Empowerment isn’t a buzzword but a reality at YUVA
Through empowerment programmes that build leadership, teamwork and confidence, you’re not only making a brighter future possible, but you’re also creating a positive ripple effect on kids’ communities. Imagine how hard it would be to motivate yourself to make a change if you were faced with seemingly impossible circumstances. In many communities where our sponsored children live, it’s easy to see why kids might succumb to hopelessness, feeling like their choices can’t make a difference.
To become set on a course out of poverty, kids first have to believe that escaping it is possible and that they have power over their future. With your help, we’re overcoming disillusionment to help kids become empowered citizens with practical life skills — skills that are put into action to tackle poverty for themselves and their communities.
Here are some of the ways YUVA works to empower kids:
- Using art, music, sports, community service and peer education, we focus on developing important life skills, like problem-solving, decision-making, creative and critical thinking, communication and interpersonal skills, coping with emotions and stress, conflict resolution, and appreciating diversity. The result: positive efforts that ripple out and impact others’ lives.
- We help build leadership skills and provide kids with hands-on opportunities to show off what they’ve learned: spearheading neighbourhood cleanup initiatives, developing community literacy programmes, creating microenterprises and helping change views on gender equality.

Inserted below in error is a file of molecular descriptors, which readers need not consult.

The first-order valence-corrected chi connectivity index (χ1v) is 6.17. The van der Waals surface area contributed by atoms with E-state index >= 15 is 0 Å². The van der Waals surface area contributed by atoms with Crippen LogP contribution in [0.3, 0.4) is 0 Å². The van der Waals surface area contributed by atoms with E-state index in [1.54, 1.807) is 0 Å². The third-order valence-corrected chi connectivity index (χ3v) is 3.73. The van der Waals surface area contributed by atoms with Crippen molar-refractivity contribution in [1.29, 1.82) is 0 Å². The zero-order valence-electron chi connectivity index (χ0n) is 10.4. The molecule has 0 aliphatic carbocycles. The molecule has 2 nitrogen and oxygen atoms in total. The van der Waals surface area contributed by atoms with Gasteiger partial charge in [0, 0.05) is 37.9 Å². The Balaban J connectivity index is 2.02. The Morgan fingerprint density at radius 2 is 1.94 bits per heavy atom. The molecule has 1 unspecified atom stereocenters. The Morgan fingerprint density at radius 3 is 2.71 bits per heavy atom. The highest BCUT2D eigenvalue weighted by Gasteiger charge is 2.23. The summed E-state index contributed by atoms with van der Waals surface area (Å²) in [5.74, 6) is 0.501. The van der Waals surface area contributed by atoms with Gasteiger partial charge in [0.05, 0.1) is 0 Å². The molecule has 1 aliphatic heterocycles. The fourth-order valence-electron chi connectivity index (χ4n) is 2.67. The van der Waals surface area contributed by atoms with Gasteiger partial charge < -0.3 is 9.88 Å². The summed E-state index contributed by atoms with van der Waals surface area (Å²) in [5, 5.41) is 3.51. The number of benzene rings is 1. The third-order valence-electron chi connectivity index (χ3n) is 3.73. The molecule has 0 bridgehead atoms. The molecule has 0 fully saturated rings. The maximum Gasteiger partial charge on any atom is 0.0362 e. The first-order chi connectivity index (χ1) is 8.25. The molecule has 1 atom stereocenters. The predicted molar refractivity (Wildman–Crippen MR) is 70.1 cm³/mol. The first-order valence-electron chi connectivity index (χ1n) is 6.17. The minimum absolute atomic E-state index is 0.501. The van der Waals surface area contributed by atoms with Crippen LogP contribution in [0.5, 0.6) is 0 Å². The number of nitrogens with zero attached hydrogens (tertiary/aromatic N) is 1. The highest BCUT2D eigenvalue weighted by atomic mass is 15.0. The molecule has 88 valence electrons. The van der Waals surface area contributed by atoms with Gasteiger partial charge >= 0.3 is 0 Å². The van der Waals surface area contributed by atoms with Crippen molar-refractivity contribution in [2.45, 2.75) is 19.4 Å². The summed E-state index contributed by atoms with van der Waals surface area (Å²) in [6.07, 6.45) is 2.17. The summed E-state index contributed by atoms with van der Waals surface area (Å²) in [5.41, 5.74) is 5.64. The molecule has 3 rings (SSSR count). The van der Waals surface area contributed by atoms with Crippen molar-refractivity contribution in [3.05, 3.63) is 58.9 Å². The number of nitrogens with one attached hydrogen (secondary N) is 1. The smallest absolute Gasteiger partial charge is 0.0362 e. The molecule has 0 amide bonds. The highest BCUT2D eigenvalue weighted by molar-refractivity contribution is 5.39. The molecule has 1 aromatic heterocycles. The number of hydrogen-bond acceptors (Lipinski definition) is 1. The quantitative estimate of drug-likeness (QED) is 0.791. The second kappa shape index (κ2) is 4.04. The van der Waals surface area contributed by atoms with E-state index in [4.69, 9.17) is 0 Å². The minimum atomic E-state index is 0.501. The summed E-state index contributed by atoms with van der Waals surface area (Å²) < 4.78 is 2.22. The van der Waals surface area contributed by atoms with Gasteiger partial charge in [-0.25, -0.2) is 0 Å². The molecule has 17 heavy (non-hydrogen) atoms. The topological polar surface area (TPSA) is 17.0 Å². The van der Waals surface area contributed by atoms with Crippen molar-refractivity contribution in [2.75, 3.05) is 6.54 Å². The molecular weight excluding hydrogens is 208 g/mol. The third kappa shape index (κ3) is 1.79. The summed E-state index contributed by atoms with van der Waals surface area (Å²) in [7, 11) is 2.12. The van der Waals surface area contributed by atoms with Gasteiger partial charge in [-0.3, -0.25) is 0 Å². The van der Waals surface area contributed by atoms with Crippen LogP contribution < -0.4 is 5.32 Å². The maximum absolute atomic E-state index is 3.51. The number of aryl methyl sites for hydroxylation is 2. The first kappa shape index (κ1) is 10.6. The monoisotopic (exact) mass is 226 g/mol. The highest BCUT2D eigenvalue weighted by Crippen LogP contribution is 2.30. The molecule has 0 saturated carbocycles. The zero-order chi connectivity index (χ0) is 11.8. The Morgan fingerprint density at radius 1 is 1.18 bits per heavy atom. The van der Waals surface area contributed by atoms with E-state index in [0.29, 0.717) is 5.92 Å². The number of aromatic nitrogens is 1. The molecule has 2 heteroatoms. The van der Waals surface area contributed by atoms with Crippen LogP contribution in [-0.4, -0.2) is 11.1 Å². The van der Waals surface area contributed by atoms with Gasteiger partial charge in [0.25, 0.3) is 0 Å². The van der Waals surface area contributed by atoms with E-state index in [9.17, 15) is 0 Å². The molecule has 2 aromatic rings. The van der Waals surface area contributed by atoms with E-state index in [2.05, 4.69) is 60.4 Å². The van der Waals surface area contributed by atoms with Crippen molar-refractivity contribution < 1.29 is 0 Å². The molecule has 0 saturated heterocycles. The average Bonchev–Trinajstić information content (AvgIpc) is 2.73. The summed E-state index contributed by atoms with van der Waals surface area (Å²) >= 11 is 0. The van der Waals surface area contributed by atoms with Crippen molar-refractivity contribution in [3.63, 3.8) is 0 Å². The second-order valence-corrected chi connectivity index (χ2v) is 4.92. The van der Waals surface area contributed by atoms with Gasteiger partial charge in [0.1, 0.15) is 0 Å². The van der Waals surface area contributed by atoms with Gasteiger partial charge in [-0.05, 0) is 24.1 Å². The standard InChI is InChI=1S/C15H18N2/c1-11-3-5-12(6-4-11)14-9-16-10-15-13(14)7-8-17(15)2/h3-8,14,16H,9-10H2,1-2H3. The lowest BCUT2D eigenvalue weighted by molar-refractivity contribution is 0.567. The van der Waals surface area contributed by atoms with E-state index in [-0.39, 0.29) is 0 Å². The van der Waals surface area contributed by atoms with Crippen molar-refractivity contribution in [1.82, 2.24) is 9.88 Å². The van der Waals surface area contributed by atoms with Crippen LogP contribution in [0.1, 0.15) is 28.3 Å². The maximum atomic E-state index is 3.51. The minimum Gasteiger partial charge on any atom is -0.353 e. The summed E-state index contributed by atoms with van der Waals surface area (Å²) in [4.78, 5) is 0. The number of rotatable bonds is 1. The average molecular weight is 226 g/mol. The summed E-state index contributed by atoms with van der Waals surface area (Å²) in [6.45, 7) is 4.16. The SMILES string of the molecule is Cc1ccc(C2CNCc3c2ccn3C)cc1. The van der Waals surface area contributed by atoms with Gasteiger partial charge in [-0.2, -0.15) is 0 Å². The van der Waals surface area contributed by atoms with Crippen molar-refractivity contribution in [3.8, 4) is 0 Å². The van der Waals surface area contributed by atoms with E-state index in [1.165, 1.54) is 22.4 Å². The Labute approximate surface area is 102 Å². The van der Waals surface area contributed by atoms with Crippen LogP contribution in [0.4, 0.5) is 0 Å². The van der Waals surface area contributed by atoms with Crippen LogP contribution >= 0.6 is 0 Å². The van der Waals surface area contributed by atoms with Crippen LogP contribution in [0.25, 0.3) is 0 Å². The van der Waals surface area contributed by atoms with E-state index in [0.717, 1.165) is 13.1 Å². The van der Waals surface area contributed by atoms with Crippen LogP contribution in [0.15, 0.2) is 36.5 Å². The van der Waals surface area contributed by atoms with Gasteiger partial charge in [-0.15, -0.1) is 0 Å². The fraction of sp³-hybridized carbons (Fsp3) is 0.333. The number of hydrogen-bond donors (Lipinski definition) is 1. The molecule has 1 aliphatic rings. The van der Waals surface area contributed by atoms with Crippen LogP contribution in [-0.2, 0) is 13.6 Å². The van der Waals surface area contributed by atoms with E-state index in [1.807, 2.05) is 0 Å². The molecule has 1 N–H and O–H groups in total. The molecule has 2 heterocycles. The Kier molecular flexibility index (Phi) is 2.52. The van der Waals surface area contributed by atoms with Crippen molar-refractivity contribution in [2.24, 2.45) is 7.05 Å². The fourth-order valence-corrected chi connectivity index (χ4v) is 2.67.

- We use a proven curriculum from various partners to provide social and financial education — self-awareness, personal responsibility, social skills, money management and the basics of business.
- We teach kids how to create solutions for community problems, such as anti-bullying campaigns and improvements to public spaces like parks or schools.
- We help build the belief that kids can change their personal situations and their communities for the better and that they have the skills to do so.
Did You Know?
- Recent estimates suggest that 600 million jobs would have to be created over the next 15 years to meet youth employment needs.
- The proportion of young people not in employment, education or training
(the youth NEET rate) has remained stubbornly high over the past 15 years and now stands at 30 per cent for young women and 13 per cent for young men worldwide.
- Enterprises and organisations brought skills development almost to a standstill due to lockdown measures introduced during the pandemic. The training was interrupted for 86 per cent of apprentices and 83 per cent of interns/trainees. Nearly half of the enterprises have stopped paying stipends or wages to apprentices, interns and trainees.
- The youth population will grow by more than 78 million between 2021 and 2030. Low-income countries will account for nearly half of that increase. Education and training systems need to respond to this challenge.